FACT: There is no single training plan that is “the best.” The best training plan is the one that works for you.
It’s a good news/bad news situation with so many plans available. To further complicate matters, a plan that worked well for you once may not be the right one next time because your fitness is never static. What I can do is offer some suggestions on what to consider when trying to select a training plan for yourself.
Starting out conservatively rather than too aggressively is never wrong, especially for first time distance runners. You can always increase your training as you go, but if you start out doing too much, too soon, it can result in injury or burnout and totally derail your race plans.
Keep in mind that fitness adaptations to training take weeks to even months, so be patient with your progress. And, if the plan you have chosen doesn’t seem to be working for you, simply choose another one. It’s fine to change it up.
Look for a plan that is most appropriate for you at this moment in time. To do this, you must perform a very honest and realistic personal assessment. Consider your overall health and current fitness level, including your running background, age, health history, and injury history.
Next, write down your running goals. What do you expect from your training and this race? For example, do you simply want to finish the race? Or, do you have a time goal in mind? And, if you have a time goal in mind, does it align with your personal assessment?
The basic components of any training plan are frequency, duration, and intensity. Frequency refers to how often or how many times per week you will run. Duration is how long you will run, whether that be time or mileage. Intensity refers to how hard or easy each run will be, which may be indicated by training pace, heart rate, or exertion level.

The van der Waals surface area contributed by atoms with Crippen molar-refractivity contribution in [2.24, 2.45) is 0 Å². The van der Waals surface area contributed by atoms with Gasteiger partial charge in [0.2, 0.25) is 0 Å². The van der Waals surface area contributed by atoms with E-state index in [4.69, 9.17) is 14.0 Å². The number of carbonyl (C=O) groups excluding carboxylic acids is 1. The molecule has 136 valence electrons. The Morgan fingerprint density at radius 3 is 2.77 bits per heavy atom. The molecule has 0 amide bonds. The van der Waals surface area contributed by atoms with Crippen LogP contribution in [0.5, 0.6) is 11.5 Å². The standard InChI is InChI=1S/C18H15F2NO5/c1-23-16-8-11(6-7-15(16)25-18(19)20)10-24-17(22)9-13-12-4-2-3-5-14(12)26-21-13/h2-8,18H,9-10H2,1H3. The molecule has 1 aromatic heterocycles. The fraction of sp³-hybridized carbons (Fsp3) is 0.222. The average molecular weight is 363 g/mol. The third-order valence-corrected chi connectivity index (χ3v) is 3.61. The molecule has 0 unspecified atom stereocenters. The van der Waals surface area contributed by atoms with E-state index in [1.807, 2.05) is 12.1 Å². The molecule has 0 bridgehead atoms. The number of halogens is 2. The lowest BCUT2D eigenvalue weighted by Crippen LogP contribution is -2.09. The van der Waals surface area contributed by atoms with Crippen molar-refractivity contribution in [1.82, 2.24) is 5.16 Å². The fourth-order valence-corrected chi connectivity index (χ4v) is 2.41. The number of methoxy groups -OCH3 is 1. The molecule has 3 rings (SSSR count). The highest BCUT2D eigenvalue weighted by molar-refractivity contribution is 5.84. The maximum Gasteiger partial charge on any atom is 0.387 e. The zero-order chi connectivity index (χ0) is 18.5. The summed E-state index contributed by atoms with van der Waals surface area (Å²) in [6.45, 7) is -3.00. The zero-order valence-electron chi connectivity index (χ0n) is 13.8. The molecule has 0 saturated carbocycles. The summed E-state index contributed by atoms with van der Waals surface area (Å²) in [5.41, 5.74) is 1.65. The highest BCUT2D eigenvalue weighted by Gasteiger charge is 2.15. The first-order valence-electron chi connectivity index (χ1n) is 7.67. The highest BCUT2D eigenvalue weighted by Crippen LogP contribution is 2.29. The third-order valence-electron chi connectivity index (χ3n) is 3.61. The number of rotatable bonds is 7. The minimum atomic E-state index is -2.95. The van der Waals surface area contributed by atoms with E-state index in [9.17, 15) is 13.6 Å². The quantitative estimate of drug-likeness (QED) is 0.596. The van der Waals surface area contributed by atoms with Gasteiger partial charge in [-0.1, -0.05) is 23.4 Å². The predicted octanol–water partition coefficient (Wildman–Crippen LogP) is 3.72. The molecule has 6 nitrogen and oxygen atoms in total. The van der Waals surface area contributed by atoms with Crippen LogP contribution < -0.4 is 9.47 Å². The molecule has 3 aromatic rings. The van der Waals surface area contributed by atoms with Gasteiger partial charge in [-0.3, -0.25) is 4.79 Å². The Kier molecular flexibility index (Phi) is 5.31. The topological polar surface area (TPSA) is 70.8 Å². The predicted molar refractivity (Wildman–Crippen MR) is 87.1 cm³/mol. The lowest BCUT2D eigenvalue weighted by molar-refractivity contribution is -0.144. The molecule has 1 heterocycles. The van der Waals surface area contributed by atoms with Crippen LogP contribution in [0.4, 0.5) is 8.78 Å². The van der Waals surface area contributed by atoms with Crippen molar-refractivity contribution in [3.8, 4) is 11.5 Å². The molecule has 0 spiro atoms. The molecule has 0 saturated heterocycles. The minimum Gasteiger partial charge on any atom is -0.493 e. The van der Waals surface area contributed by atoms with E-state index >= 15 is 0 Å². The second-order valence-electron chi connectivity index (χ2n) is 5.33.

While all training plans are a combination of these three components, most plans emphasise one component over another. For example, three day-a-week plans generally emphasise intensity or duration. Conversely, five or six day-a-week plans rely more heavily on frequency. What is your running preference: running more often, running long, or running more intensely? Also, some training plans encourage cross-training two or more days a week. Some runners love that and others do not.
Next, consider how much time you have to devote to training. Include all of your other obligations like work, family, and any other responsibilities or commitments you might have. If it doesn’t seem realistic to run five or six days a week, is it a practical plan?
In summary, three day a week programs are almost always a great place for a beginner to start because they offer a minimal time commitment and they have built in recovery days. The negative is when training three days a week, it becomes very important not to miss a workout and to train at the recommended intensity levels.
Plans that call for five or more days a week of running are usually best for someone who has already been running consistently. Running more frequently helps establish a consistent routine. The downside of running more days a week is that it can be time-consuming and may not provide enough recovery time between workouts for some.
If you are feeling good several weeks into a three day-a-week plan, add one more day of running with one easy paced run of 30 to 45 minutes in duration. Train four days a week for several more weeks and, again, if all is well, you may be ready to try a five day a week plan.